Genome Analysis Tools, Software and Data Management Resources
Figure 1: Breadth of the NHGRI Computational Genomics and Data Science Program

Genome Analysis Tools and Software Resources

*Links lead to NIH RePORTER, a database containing information concerning NIH funded grants. Each link associated with a category, will display the relevant portfolio of grants that receive funding from the NHGRI Computational Genomics and Data Science Program. 

  • Genetic variation, clinical and phenotype analyses.
    • Variation and association analyses: These projects seek to develop new and improved methods for interpreting genetic variation, associating variation with phenotypes, and analyzing population data. Key types of genetic variation include single nucleotide polymorphisms (SNPs), insertions and deletions (indels), short tandem repeats (STRs), copy-number variants (CNVs), and structural variants. Associating genetic variation with diseases and traits may require diverse analytical approaches, including analysis of population data, gene-by-gene (GxG) interactions, and gene-by-environment (GxE) interactions.
    • Clinical and phenotype analyses: Projects in this area develop new and improved methods for the management and analysis of clinical phenotype and electronic health record (EHR) data.
  • Genomic data processing and analysis tools
    • Sequencing informatics: These projects develop new and improved methods for processing, aligning, and formatting sequence reads, performing genome assembly, and extracting sequence features.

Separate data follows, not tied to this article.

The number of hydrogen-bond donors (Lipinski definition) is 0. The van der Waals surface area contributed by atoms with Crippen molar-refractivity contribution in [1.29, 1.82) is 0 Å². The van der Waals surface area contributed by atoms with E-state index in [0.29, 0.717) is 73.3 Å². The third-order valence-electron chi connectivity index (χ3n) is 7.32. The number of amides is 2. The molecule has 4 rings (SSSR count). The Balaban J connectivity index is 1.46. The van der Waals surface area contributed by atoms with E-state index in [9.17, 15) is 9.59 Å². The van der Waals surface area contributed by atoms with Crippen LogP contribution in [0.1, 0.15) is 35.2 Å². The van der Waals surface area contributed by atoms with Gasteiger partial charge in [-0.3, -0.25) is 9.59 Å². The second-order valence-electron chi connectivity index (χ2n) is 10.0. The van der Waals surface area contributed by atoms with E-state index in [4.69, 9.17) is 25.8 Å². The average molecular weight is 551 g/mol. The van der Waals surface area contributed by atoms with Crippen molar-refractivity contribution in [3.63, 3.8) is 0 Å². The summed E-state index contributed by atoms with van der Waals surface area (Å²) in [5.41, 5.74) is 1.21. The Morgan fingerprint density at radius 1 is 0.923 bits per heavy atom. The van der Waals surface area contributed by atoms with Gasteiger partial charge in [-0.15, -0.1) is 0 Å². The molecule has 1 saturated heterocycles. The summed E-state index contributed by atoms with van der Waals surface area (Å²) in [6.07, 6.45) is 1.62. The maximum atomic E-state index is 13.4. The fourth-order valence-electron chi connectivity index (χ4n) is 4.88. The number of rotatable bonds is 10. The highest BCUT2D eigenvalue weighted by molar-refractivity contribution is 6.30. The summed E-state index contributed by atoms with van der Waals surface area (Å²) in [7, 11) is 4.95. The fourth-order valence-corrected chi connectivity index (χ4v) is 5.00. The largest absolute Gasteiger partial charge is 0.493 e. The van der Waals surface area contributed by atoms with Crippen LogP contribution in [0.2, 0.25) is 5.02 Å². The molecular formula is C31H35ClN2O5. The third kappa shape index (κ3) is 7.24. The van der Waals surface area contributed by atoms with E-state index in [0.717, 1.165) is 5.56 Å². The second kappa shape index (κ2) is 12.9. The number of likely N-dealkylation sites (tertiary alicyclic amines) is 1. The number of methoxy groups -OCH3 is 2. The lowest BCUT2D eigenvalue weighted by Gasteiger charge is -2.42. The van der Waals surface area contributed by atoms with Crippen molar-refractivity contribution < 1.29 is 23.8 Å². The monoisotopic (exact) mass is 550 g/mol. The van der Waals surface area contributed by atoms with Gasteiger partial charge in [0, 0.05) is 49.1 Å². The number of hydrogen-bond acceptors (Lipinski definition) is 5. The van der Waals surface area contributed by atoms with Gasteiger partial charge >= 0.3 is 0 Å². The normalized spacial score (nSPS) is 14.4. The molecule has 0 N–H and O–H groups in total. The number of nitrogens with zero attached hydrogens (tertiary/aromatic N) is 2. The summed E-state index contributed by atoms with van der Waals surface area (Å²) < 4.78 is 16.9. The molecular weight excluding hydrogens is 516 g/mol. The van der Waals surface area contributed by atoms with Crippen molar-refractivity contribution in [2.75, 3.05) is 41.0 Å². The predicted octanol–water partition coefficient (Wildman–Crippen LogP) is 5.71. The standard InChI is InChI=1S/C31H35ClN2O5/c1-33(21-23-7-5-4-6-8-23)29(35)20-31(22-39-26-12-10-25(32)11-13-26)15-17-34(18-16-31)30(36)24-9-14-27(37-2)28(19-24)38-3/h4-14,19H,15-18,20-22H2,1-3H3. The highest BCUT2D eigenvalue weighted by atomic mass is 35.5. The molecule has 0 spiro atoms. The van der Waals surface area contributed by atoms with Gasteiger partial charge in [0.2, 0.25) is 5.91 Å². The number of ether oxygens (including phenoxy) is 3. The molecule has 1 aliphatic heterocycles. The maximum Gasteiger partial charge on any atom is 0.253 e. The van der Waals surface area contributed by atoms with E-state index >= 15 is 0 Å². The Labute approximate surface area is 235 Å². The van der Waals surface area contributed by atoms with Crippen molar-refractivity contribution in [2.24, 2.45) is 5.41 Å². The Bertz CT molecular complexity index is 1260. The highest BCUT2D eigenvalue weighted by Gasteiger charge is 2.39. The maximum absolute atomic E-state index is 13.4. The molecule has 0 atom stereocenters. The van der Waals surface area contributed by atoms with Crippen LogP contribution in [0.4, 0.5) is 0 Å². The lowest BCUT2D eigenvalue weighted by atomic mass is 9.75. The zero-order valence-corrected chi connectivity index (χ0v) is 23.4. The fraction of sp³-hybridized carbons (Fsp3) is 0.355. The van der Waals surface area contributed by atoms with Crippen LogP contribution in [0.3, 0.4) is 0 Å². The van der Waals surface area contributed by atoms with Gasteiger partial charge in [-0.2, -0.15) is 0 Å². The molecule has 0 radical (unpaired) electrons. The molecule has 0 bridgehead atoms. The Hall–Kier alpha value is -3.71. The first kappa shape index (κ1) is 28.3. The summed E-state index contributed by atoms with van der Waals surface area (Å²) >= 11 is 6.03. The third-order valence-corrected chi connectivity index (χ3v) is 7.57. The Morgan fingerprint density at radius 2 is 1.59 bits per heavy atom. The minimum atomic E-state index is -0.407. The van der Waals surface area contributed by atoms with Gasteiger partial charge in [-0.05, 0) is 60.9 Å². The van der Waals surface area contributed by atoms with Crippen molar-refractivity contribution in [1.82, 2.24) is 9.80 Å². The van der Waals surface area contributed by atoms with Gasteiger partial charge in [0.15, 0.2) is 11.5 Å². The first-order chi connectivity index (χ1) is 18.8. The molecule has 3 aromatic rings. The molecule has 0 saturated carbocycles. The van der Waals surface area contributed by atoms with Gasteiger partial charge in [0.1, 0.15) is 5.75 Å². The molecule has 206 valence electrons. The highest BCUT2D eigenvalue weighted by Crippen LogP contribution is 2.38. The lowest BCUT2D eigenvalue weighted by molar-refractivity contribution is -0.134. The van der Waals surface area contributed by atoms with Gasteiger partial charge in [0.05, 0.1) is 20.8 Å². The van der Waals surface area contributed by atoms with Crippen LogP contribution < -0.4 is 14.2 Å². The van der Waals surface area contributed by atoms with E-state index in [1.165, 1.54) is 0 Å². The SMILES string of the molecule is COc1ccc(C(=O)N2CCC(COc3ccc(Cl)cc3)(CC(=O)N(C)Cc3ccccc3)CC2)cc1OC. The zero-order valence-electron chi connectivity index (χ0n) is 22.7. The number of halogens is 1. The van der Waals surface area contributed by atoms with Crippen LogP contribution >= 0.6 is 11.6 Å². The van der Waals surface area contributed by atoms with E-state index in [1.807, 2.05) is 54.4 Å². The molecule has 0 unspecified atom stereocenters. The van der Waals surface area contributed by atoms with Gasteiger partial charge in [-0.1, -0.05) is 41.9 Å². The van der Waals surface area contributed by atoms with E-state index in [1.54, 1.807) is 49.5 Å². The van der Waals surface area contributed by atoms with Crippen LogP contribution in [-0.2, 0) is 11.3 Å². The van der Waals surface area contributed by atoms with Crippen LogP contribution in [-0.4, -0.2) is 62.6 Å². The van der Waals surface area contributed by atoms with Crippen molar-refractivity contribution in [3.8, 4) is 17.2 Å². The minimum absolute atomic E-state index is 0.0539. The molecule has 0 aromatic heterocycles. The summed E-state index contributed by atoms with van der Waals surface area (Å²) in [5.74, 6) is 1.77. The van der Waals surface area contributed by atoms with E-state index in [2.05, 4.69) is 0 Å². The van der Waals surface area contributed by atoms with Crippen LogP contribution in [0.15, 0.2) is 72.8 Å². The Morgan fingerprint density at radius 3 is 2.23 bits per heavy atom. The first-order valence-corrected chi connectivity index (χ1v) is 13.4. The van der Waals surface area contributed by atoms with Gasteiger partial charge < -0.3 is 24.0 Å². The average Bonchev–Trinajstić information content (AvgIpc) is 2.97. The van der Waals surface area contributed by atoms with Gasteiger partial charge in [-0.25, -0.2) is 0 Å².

• Function analyses: Gene regulation, gene expression, epigenetic modifications, and methylation all shape the relationships between genes and phenotypes. Projects in this category seek to facilitate the use of these and similar datatypes in genomics. This could involve anything from development of new or improved methods for handling diverse datatypes to the development and refinement of mathematical models of networks and pathways to aid in predicting functional effects of variants.
    • General genome data analysis tools: This category includes grants performing genome data analysis not covered in the other categories. Topics in this area include, among others, statistical methods for pattern recognition, applications to make genomics analysis more secure and efficient, and other tools to improve the usability and impact of genomics data.